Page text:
Synopsis: Based on the story "Mob Rule" by Norman Krasna. Joe Wilson and Katherine Grant are in love, but he doesn't have enough money for them to get married. So Katherine moves across the country to make money. But things go disastrously wrong for Joe when he stops in a small town and is mistaken for a wanted murderer. Through the course of the movie, Fritz Lang shows us how a decent and once civilized man can become a ruthless and bitter man.
Director(s): Fritz Lang
  Nominated for 1 Oscar. Another 2 wins & 3 nominations.
Rotten Tomatoes:
92 min

What do you say, kid?

Are we moving in?

How many times

do you want me to say yes?

Every time you say it

is like the first time.

My heart starts beating

like I just ran around the block.

Those slippery rugs are out.

A guy could break his neck on those.

Mr. Wilson, do you plan

doing a lot of running around?

Yeah, after you.

- The rugs are out.

- And the twin beds too.

Out like a light.

Hey, I like peanuts too.

- I thought you hated them.

- I did once.

What changed your mind?

I love you. You love peanuts.

I love peanuts too.

Well, I guess that wins.

It's raining.

Gee, it feels swell

against your face.

Tonight of all nights it's gotta rain.

Don't talk about it.

What am I gonna do

after you've gone?


I'll be walking like this

down a street.

- Where are you?

- I'll be here.

Twenty cents.

- How do you like that?

- Oh, dear.

Here, give me.


What are you gonna do?

Oh, here it is.

- Come on, I'll sew it.

- Here? No, no.

- You'll let it go. I know.

- Honest, I won't.

- You know you will.

- No, I'll sew it myself.

- I won't forget it, darling.

- Sit down.

Sit down.

There's a lot of people around.


I've only got blue thread.

- Blue?

- Yep. Blue.

Train number 19 leaving for De Kalb.

- There. You hear? That's your train.

- That's not my train. Sit down.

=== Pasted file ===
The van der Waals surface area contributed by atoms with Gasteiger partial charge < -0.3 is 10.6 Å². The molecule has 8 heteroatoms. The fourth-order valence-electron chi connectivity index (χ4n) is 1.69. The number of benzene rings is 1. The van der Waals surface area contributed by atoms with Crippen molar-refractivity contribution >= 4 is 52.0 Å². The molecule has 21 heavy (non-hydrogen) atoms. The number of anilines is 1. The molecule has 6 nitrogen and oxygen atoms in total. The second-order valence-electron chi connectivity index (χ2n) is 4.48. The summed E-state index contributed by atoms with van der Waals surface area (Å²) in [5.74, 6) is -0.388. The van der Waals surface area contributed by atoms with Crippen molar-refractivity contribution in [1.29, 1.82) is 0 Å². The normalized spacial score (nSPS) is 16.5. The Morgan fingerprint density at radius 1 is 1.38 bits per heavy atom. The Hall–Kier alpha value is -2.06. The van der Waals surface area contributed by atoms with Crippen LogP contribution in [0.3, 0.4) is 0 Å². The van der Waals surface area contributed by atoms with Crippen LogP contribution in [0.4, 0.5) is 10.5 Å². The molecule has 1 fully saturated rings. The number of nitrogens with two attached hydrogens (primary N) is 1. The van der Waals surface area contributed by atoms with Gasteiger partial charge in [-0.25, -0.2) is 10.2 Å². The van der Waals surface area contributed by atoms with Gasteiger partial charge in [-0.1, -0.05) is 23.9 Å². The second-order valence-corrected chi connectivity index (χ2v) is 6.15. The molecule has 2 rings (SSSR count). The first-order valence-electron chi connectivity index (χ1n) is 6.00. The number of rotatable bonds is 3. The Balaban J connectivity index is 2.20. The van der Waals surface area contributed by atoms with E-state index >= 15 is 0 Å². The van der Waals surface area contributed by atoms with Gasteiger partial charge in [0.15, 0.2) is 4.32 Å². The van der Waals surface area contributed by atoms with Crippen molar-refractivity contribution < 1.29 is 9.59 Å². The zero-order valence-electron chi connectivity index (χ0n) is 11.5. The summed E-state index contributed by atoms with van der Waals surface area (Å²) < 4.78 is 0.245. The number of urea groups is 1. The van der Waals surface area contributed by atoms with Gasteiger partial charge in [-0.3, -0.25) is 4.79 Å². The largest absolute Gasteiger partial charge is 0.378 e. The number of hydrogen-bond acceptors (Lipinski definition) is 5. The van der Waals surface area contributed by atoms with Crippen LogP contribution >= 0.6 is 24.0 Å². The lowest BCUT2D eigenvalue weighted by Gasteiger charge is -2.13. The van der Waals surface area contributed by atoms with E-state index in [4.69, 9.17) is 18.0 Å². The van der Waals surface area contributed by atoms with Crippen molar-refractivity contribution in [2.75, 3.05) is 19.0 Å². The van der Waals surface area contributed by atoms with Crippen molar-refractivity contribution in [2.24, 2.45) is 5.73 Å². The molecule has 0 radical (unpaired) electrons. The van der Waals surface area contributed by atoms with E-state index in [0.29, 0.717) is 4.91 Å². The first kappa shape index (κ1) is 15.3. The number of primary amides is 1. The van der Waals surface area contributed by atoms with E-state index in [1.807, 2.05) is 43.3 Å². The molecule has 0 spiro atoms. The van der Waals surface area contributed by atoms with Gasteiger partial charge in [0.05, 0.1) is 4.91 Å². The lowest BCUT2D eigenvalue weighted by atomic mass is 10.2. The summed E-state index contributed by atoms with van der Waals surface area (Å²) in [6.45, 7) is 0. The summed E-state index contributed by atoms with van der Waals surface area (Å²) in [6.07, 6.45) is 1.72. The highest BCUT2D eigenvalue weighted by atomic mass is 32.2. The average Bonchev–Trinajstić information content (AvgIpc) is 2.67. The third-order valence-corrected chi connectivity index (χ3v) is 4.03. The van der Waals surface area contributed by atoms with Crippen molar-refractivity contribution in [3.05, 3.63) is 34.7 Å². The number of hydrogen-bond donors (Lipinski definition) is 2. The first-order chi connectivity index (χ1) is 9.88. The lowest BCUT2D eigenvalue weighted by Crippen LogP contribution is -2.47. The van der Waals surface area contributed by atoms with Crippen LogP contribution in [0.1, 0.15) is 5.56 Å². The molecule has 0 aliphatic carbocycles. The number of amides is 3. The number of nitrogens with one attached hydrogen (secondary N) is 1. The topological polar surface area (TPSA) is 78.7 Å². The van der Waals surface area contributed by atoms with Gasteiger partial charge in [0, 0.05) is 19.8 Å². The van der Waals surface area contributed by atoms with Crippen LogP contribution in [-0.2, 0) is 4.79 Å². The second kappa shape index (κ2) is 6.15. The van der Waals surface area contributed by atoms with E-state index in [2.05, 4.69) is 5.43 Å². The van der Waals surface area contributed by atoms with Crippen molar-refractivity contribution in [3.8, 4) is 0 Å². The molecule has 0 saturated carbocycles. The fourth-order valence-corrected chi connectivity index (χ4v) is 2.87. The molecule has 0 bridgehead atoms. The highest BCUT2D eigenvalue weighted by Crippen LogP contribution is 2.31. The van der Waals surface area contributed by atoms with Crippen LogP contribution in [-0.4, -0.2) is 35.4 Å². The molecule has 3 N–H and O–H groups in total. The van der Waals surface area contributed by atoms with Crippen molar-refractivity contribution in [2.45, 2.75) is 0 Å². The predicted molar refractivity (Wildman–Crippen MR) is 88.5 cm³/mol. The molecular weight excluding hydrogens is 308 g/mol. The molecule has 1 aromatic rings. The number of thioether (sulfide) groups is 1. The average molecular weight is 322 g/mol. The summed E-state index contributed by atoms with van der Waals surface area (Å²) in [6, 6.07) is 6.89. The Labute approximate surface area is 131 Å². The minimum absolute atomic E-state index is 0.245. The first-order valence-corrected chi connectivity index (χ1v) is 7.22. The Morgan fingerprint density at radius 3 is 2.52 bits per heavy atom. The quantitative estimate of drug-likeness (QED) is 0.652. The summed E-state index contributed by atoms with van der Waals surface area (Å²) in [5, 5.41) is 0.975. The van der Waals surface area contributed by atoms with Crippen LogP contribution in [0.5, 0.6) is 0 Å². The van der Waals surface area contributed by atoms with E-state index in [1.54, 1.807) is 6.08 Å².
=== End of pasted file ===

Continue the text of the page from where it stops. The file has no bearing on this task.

- I'm hard to get rid of.

- Like my right arm.

Only I need you more.

Oh, Kat.

I'll come for you as soon

as I get that old bank account...

...up to the third floor

and a kitchenette.

This waiting is awful.

After all, we're human.

Why can't you stay

with your job here?

- At least we...

- We've been through that, darling.

There's a better job there,

and I'll be saving for us too.

I know.

Train number 27 leaving

for Galesburg and all points west.

- Give me some of those peanuts too.

- Yes, sir.

- How much for that "smellum"?

- That one there?

Take it easy on yourself now.

Four dollars.

Not for me, wise guy.

It's for a girl. How much?

Five even.

I got you a little mementum.

"Memento," darling. "To," not "tum."

How often have I told you?

It's from wearing braces on my teeth

when I was a kid.

You're still a kid. A lot of you is...

...and I love it.

I love you.

I got a memento for you too.

Look inside.

"Henry to Katherine."

It was my mother's wedding ring.

I was named after her.

So I...

- Turn it around.

- "Katherine to Joe."

Oh, Kat...

I guess I'll have to wear it

on my little finger.

All aboard!

I'll come for you soon.

Soon, Joe.


Hello, stranger.

Think you're smart, don't you?

How do you like this, big shot?

How's that?

You look the way I feel.

Lonely and small.

Come on.


That Charlie,

always leaving the light on.

Straight ahead.

- Charlie, now, I'm all right.

- Yeah, I know, I know.

Come on, hold it now. Hold it.

- Charlie, where'd you get the dog?

- There's no dog. You're drunk.

- So you went to a movie?

- Hello, Joe.

- Katherine get away all right?

- Yeah.

That's fine. I'm fine too.

I feel awful.

Now, listen, Charlie...

We had a couple drinks

after the show.

Kid's gotta have fun.

He just can't take it.

Who said I can't take it?

- I'm all right.

- All right, Tommy. Sure you are.

- All right, kid.

- Even Mr. Donelli said I was all right.

- Donelli?

- All right. I've been waiting for it.

Waiting for an undertaker or cops,

the life you're leading.

Running errands for that racketeer.

Let me tell you, Charlie,

leave Tom out of it.

Joe, I know, I know.

We met Donelli,

and he invited us up for drinks.

Better Tom meets someone

who can do him some good.

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Bartlett Cormack

Edward Bartlett Cormack (March 19, 1898 - September 16, 1942) was an American actor, playwright, screenwriter, and producer best known for his 1927 Broadway play The Racket, and for working with Howard Hughes and Cecil B. DeMille on several films. more…

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Submitted on August 05, 2018

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